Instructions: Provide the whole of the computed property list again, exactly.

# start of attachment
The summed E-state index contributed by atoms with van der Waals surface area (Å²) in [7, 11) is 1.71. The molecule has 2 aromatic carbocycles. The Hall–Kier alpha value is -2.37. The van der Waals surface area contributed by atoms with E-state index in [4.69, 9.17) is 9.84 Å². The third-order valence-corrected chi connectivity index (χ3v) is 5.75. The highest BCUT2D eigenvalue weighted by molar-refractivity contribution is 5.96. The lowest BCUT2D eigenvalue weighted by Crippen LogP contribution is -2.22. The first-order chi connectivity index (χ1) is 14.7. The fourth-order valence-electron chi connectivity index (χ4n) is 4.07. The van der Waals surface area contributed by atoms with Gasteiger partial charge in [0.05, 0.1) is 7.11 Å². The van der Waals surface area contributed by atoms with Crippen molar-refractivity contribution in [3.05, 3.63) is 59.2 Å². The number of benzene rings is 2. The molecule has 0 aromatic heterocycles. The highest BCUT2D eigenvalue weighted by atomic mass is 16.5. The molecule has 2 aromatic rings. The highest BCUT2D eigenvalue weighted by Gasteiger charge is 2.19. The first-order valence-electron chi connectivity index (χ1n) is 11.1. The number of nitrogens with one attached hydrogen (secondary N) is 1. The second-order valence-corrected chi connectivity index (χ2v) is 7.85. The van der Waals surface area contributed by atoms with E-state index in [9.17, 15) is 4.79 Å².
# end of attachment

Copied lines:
The summed E-state index contributed by atoms with van der Waals surface area (Å²) in [7, 11) is 1.71. The molecule has 2 aromatic carbocycles. The Hall–Kier alpha value is -2.37. The van der Waals surface area contributed by atoms with E-state index in [4.69, 9.17) is 9.84 Å². The third-order valence-corrected chi connectivity index (χ3v) is 5.75. The highest BCUT2D eigenvalue weighted by molar-refractivity contribution is 5.96. The lowest BCUT2D eigenvalue weighted by Crippen LogP contribution is -2.22. The first-order chi connectivity index (χ1) is 14.7. The fourth-order valence-electron chi connectivity index (χ4n) is 4.07. The van der Waals surface area contributed by atoms with Gasteiger partial charge in [0.05, 0.1) is 7.11 Å². The van der Waals surface area contributed by atoms with Crippen molar-refractivity contribution in [3.05, 3.63) is 59.2 Å². The number of benzene rings is 2. The molecule has 0 aromatic heterocycles. The highest BCUT2D eigenvalue weighted by atomic mass is 16.5. The molecule has 2 aromatic rings. The highest BCUT2D eigenvalue weighted by Gasteiger charge is 2.19. The first-order valence-electron chi connectivity index (χ1n) is 11.1. The number of nitrogens with one attached hydrogen (secondary N) is 1. The second-order valence-corrected chi connectivity index (χ2v) is 7.85. The van der Waals surface area contributed by atoms with E-state index in [9.17, 15) is 4.79 Å².